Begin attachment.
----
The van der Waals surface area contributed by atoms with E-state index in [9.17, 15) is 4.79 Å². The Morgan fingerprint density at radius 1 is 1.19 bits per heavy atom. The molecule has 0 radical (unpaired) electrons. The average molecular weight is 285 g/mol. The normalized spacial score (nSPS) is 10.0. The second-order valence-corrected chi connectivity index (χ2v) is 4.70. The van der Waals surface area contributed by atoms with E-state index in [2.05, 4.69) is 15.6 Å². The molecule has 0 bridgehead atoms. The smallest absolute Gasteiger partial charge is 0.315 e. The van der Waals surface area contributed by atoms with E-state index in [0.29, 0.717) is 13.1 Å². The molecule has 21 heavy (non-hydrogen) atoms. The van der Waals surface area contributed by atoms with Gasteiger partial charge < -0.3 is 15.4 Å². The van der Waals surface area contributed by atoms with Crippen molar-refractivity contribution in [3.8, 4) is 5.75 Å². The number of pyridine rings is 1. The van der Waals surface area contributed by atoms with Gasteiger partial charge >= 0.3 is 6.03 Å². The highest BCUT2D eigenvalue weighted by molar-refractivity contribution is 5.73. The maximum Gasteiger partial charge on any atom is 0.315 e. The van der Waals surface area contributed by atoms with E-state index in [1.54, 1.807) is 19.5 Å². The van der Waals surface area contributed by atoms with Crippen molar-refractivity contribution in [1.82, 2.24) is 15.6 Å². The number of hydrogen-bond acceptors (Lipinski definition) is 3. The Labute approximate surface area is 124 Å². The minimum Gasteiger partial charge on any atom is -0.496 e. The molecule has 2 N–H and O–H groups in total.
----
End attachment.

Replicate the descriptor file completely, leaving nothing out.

The van der Waals surface area contributed by atoms with E-state index in [9.17, 15) is 4.79 Å². The Morgan fingerprint density at radius 1 is 1.19 bits per heavy atom. The molecule has 0 radical (unpaired) electrons. The average molecular weight is 285 g/mol. The normalized spacial score (nSPS) is 10.0. The second-order valence-corrected chi connectivity index (χ2v) is 4.70. The van der Waals surface area contributed by atoms with E-state index in [2.05, 4.69) is 15.6 Å². The molecule has 0 bridgehead atoms. The smallest absolute Gasteiger partial charge is 0.315 e. The van der Waals surface area contributed by atoms with E-state index in [0.29, 0.717) is 13.1 Å². The molecule has 21 heavy (non-hydrogen) atoms. The van der Waals surface area contributed by atoms with Gasteiger partial charge < -0.3 is 15.4 Å². The van der Waals surface area contributed by atoms with Crippen molar-refractivity contribution in [3.8, 4) is 5.75 Å². The number of pyridine rings is 1. The van der Waals surface area contributed by atoms with Gasteiger partial charge >= 0.3 is 6.03 Å². The highest BCUT2D eigenvalue weighted by molar-refractivity contribution is 5.73. The maximum Gasteiger partial charge on any atom is 0.315 e. The van der Waals surface area contributed by atoms with E-state index in [1.54, 1.807) is 19.5 Å². The van der Waals surface area contributed by atoms with Crippen molar-refractivity contribution in [1.82, 2.24) is 15.6 Å². The number of hydrogen-bond acceptors (Lipinski definition) is 3. The Labute approximate surface area is 124 Å². The minimum Gasteiger partial charge on any atom is -0.496 e. The molecule has 2 N–H and O–H groups in total.